GUIDE RAILS.- Two guide rails are located on each canted bulkhead behind each crew member. Each set of guide rails is machined from aluminium extrusions. Each outboard rail has a machined cam at the top to release the aero-dynamic yaw vane as the seat travels up the guide rails. Two holes in each inboard guide rail allow installation of two seat servicing pins to support each seat at the 42-inch alternate maintenance position.
SEAT CONTROL SYSTEM.- The seat control system permits vertical height adjustment of each crew member's seat before and during' nor-mal flight. Phase reversal of two phases of a three-phase power source permits raising or lowering each seat according to the selected UP or DOWN position of the switch on the SEAT panel on the side console at each crew member station (fig. 6-3). The seat control system consists of a seat switch and a seat adjustment actuator and motor. Seat adjustment is provided by a twin barrel electromechanical actuator (fig. 6-4), which is driven by a 115/ 200-volt, 400-Hz, three-phase, four-pole induction motor. The motor is geared to a reduction gear train, which drives two screw barrels that are attached to mating flanges on the base of the rocket catapult. The rocket catapult is bolted to the top of the seat structure, which allows a 5.5-inch up and down adjustment of the seat parallel to the guide rails. Six rollers on the seat allow the seat to move up or down the guide rails.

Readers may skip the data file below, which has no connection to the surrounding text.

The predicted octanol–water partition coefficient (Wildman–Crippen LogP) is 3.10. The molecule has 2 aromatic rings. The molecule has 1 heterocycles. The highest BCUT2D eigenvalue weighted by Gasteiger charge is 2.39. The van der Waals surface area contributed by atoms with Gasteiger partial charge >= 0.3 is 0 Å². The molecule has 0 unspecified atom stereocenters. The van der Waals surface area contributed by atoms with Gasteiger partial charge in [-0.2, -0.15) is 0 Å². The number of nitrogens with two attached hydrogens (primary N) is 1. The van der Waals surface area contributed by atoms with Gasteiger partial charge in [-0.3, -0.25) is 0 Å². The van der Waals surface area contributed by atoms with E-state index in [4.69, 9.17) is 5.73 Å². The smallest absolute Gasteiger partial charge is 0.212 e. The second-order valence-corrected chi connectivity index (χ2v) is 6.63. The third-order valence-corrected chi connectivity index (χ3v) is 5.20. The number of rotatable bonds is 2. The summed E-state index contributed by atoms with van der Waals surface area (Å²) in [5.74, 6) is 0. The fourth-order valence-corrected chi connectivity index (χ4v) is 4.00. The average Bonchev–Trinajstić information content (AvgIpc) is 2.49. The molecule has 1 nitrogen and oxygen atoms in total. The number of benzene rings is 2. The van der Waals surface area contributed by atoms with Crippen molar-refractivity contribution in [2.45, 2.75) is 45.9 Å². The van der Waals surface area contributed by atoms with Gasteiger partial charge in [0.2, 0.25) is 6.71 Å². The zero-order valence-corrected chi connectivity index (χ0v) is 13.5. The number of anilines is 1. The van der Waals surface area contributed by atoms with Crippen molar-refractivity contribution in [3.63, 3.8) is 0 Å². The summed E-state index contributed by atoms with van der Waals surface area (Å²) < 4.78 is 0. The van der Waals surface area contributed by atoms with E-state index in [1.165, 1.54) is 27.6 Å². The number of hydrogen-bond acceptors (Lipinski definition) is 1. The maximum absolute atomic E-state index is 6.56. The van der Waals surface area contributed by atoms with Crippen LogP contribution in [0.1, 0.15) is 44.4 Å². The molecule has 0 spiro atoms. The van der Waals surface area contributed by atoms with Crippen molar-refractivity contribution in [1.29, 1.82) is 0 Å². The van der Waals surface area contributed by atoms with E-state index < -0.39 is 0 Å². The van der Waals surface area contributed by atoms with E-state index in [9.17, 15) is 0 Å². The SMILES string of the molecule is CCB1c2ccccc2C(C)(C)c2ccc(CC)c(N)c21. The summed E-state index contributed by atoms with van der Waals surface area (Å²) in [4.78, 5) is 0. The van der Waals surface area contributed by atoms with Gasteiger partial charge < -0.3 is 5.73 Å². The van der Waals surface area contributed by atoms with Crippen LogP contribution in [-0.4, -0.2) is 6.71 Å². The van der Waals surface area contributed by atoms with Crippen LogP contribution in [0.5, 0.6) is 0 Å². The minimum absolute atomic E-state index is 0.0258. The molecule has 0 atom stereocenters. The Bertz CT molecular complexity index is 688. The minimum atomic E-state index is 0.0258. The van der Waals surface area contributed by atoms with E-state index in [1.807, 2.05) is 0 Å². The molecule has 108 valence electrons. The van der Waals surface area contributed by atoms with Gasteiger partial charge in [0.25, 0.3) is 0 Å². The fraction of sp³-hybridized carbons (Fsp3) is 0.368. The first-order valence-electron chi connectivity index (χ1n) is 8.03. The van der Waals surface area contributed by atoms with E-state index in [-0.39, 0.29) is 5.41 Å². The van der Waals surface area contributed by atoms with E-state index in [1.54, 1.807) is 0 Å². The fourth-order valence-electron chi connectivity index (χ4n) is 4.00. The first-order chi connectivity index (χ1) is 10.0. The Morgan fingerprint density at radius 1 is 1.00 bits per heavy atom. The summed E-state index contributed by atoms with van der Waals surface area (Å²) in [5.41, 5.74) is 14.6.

Figure 6-3.- Seat control panel and seat switch.
Figure 6-4.- Seat adjustment actuator and motor assembly.
ROCKET CATAPULT.- The rocket catapult provides the necessary propulsion to eject the seat and crew member from the aircraft during the ejection sequence.
The performance capability of the rocket catapult at zero altitude and zero airspeed reduces the effects of high sink rate and nose down attitudes encountered during critical approach and landing operations. The rocket catapult is secured at the top centre of the seat back, and is supported at the base by twin barrels of the seat adjustment actuator. Two attachments on the actuator secure the actuator to the aircraft bulkhead.